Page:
From World War I Document Archive
Revision as of 19:54, 7 September 2008 by Hirgen (talk | contribs)

(diff) ← Older revision | Latest revision (diff) | Newer revision → (diff)
Jump to: navigation, search


THERE has been a great deal of talk since the war began of "the Church's opportunity." It is one of those vague phrases which are the delight of the man who has no responsibility in the matter, and the despair of those who have. It suggests that "somebody ought to do something," and in this case the "somebody" darkly hinted at is obviously the unfortunate chaplain. I have seen letters from chaplains complaining bitterly of the phrase. What did it mean? Did it mean that there was an opportunity of providing soldiers with free notepaper and cheap suppers? If so, they agreed. There was an opportunity, and the Church had risen to the occasion. But if it meant that there was an opportunity of bringing the erring back to the fold, they wished someone would come and show them how it ought to be done. They had tried their hardest, and it seemed to them that men were as inaccessible as ever. They admitted that they had hoped that the war would make men more serious, and that when confronted daily by the mysteries of death and pain they would naturally turn to the Church of their baptism for comfort and ghostly strength. But this had not happened to any marked extent. The men still appeared to be the same careless, indifferent heathen that they had always been.

To sit at a typewriter and tell a man how to do his job is a despicable proceeding, and yet I suppose that it is more or less what I am attempting in writing this article. To avoid being offensive, it seems best to begin by explaining how I came to think that I ought to be able to shed some light on the subject.

It all began with a Quest. It is quite legitimate to call it a quest. It was the Romance of the Unknown that enticed us, just as it enticed necromancers and alchemists and explorers in former days. Only our Unknown was quite close to our hand. It looked up at us from. the faces that we passed in the street. As we stood on the Embankment it frowned at us from across the river, from that black mass of factories and tenements and narrow, dismal streets that crowns the Thames' southern bank. The very air that we breathed was pungent with it. It was simply humanity that was our Unknown---the part of humanity which earns its daily bread hardly, which knows what it is to be cold and hungry and ill, and to have to go on working in spite of it. Just as the Buddha left the sheltered life of his father's palace to become a vagabond in the quest of truth, so we, who had been guarded from hardship, and who were confused by the endless argument "about it and about," thought that we might gain a truer perspective by mingling with men whose minds had not been confused by artificial complications, and whose philosophy must have grown naturally from their naked struggle with the elemental realities. We thought that we could learn from them what were the truths which really mattered, what really was the relative value of the material, the mental, and the spiritual.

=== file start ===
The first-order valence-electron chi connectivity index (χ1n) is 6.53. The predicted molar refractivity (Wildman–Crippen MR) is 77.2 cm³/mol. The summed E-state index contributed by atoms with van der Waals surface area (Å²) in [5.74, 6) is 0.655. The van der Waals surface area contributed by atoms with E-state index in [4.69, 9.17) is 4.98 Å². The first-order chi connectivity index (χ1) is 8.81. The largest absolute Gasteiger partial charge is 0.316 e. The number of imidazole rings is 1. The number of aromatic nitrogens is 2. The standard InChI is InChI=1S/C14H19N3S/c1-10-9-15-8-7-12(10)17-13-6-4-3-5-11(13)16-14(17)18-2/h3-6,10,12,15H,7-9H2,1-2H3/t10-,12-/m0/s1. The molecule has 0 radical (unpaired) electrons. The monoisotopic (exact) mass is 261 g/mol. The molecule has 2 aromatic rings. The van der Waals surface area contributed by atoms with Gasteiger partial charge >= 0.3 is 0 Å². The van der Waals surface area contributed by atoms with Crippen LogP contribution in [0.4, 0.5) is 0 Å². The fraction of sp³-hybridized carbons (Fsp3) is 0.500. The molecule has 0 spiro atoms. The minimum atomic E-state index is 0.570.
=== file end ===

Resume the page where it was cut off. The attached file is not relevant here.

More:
To cut a long story short, we went and lived in a mean street, opened clubs where we could meet the working man or boy, enticed him to our rooms and regaled him with buns and Egyptian cigarettes, and did our level best to understand his point of view. The venture was not a complete success. We did get some value out of our experiences. We did sometimes see our vague ideals reappear as consummated heroism, while what had been termed pardonable weakness in a milder atmosphere was seen to be but an early stage of sheer bestiality. This was certainly stimulating. But all the time we had an uncomfortable feeling that we only knew a very small part of the lives and characters of the men whom we were studying. They came to our clubs and played games with us, until suddenly the more vital matter of sex took them elsewhere, and they were lost to us. They came to our rooms and talked football, but when we got on to philosophy they merely listened. I think that we mystified them a little, and ultimately bored them. We did not seem to get any real grip of them. We were always starting afresh with a new generation, and losing touch with the older one.